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Howard F. Harrison Jr., W. Patrick Wechter, and Chandrasekar S. Kousik

, 406-1-x 7, a watermelon germplasm accessions, PI 167125, three citron melon, C. lanatus var. citroides germplasm accessions, PI 482246, PI 500354, and PI 532738, and two accessions from the related species C. colocynthis , PI 432334 and PI 432337

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Judy A. Thies and Amnon Levi

. for resistance to root-knot nematodes ( Thies and Levi, 2003 ). In that study, moderate resistance to M. arenaria race 1 was identified among C. lanatus var. citroides PIs. The objective of this study was to evaluate the group of C. lanatus var

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Judy A. Thies and Amnon Levi

Root-knot nematodes [Meloidogyne arenaria (Neal) Chitwood, Meloidogyne incognita (Kofoid & White) Chitwood, and Meloidogyne javanica (Treub) Chitwood] are serious pests of watermelon [Citrullus lanatus (Thunb.) Matsum. & Nakai var. lanatus] in the southern United States and worldwide. Watermelon cultivars with resistance to any of these nematode pests are not available. Therefore, we evaluated all accessions of Citrullus colocynthis (L.) Schrad.(21) and Citrullus lanatus (Thunb.) Matsum. & Nakai var. citroides (L.H. Bailey) Mansf.(88), and about 10% of C. lanatus var. lanatus (156) accessions from the U.S. Plant Introduction (PI) Citrullus germplasm collection for resistance to M. arenaria race 1 in greenhouse tests. Only one C. lanatus var. lanatus accession exhibited very low resistance [root gall index (GI) = 4.9] and 155 C. lanatus var. lanatus accessions were susceptible (GI ranged from 5.0 to 9.0, where 1 = no galls and 9 = ≥81% root system covered with galls). All C. colocynthis accessions were highly susceptible (GI range = 8.5 to 9.0). However, 20 of 88 C. lanatus var. citroides accessions were moderately resistant with a GI range of 3.1 to 4.0; overall GI range for the C. lanatus var. citroides accessions was 3.1 to 9.0. Resistance to M. arenaria race 1 identified in the C. lanatus var. citroides accessions was confirmed on a subset of accessions in a replicated greenhouse test. The results of our evaluations demonstrated that there is significant genetic variability within the U.S. PI Citrullus germplasm collection for resistance to M. arenaria race 1 and also identified C. lanatus var. citroides accessions as potential sources of resistance.

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Leigh K. Hawkins, Fenny Dane, and Thomas L. Kubisiak

Morphological traits were examined in an F3 generation derived from a cross between C. lanatus var. lanatus [(Thunb.) Matsum. & Nakai] and C. lanatus var. citroides. At least three genes, C (yellow) vs. c (red), i (inhibitory to C) vs. I (non-inhibitory to C), and y (yellow) vs. yw (white), with epistatic and inhibitory actions were found to govern the inheritance of fruit flesh color. The high frequency of yellow-fleshed fruit and low frequencies of white and red fruits can be explained by the presence of a new allele (yw recessive to y) in the multiple allele series at the Y locus. The low frequency of tan colored seeds in segregating populations could be explained by at least three genes governing inheritance of seed-coat color. Single factor analysis of variance was conducted for each pairwise combination of random amplified polymorphic DNA (RAPD) locus and fruit or seed characteristics. Several RAPD loci were identified to be loosely linked to morphological characteristics.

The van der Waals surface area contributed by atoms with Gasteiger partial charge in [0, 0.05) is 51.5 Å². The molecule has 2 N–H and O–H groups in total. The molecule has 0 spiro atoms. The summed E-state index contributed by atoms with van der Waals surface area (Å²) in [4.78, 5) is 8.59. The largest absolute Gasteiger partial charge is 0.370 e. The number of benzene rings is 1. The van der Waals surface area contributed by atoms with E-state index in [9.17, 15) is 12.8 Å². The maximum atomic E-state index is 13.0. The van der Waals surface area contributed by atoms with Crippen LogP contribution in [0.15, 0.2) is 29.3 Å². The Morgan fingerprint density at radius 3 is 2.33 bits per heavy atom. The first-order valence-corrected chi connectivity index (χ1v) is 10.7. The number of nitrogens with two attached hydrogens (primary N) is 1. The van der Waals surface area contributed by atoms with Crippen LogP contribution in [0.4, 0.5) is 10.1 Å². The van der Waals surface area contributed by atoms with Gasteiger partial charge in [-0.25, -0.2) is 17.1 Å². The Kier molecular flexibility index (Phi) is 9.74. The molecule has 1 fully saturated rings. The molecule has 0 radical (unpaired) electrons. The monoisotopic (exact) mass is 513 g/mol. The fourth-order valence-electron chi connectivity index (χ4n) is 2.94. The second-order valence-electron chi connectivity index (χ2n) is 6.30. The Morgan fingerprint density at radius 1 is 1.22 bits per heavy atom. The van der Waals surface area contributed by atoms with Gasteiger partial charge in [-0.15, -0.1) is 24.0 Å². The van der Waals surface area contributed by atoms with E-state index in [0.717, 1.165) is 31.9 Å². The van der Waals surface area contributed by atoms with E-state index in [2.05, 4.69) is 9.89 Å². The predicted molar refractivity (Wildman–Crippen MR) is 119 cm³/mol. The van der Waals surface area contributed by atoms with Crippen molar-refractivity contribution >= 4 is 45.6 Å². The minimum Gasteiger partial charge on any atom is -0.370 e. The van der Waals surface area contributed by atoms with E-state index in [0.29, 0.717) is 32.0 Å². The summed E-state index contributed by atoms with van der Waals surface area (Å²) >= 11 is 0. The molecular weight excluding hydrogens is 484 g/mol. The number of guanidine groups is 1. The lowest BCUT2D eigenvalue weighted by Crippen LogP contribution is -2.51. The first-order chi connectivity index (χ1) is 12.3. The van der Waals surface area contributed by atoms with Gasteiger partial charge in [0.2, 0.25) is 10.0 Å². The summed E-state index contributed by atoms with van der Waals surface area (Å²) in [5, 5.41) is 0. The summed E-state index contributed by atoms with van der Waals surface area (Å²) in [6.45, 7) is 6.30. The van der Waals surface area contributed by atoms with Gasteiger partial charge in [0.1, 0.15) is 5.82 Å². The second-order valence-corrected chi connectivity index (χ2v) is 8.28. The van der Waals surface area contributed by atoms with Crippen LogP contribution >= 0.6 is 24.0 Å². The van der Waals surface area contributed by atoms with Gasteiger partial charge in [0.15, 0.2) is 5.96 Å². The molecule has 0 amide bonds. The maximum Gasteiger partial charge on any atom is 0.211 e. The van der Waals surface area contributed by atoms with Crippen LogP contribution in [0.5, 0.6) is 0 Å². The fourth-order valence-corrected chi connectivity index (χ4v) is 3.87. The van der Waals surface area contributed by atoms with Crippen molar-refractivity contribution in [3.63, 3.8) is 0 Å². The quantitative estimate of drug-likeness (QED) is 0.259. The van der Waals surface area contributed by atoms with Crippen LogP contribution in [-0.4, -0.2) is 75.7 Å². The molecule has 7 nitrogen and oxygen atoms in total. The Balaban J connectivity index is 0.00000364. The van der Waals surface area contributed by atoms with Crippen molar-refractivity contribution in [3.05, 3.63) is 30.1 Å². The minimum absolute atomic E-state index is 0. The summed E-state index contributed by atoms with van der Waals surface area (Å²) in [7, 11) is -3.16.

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Kelechi Ogbuji, Gloria S. McCutcheon, Alvin M. Simmons, Maurice E. Snook, Howard F. Harrison, and Amnon Levi

( C. lanatus var. lanatus ) and in a representative PI of the citron watermelon ( C. lanatus var. citroides ). Materials and Methods Plant material. The plants in this study included the watermelon cultivars Charleston Gray and Mickey Lee ( C

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W. Patrick Wechter, Chandrasekar Kousik, Melanie McMillan, and Amnon Levi

., 1997 ; Levi et al., 2001 , 2011 ; Thies and Levi, 2007 ). The objective of this study was to evaluate the USDA, ARS C. lanatus var. citroides PI collection for resistance to Fon Race 2 (using a seed inoculation procedure in addition to a root

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Haiying Zhang, Guoyi Gong, Shaogui Guo, Yi Ren, Yong Xu, and Kai-Shu Ling

represented three species, C. lanatus var. lanatus (766), C. lanatus var. citroides (53), and C. colocynthis (one). The other 246 watermelon cultivars or inbred lines ( C. lanatus var. lanatus ) were selected from watermelon breeding projects at

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Judy A. Thies, Sharon Buckner, Matthew Horry, Richard Hassell, and Amnon Levi

considerable number of C. lanatus var. citroides PIs that show resistance to RKNs ( Thies and Levi, 2003 , 2007 ). Several of these resistant PIs were selected and self-pollinated in three successive generations to obtain pure line selections. These lines

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Angela R. Davis, Amnon Levi, Antonia Tetteh, Todd Wehner, Vincent Russo, and Michel Pitrat

NPGS at the Southern Regional Plant Introduction Station, USDA-ARS, Griffin, GA, were evaluated. The accessions represent 75 countries of origin and five species, belonging to C. lanatus var. lanatus , C. lanatus var. citroides , C. colocynthis

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Nihat Guner, Zvezdana Pesic-VanEsbroeck, Luis A. Rivera-Burgos, and Todd C. Wehner

PI accessions from Zimbabwe (PI 482342, PI 482318, and PI 482379), one PI accession from Botswana (PI 485583), and one PI accession from Nigeria (PI 595203). All of the resistant PI accessions except PI 595203 are C. amarus (formerly C. lanatus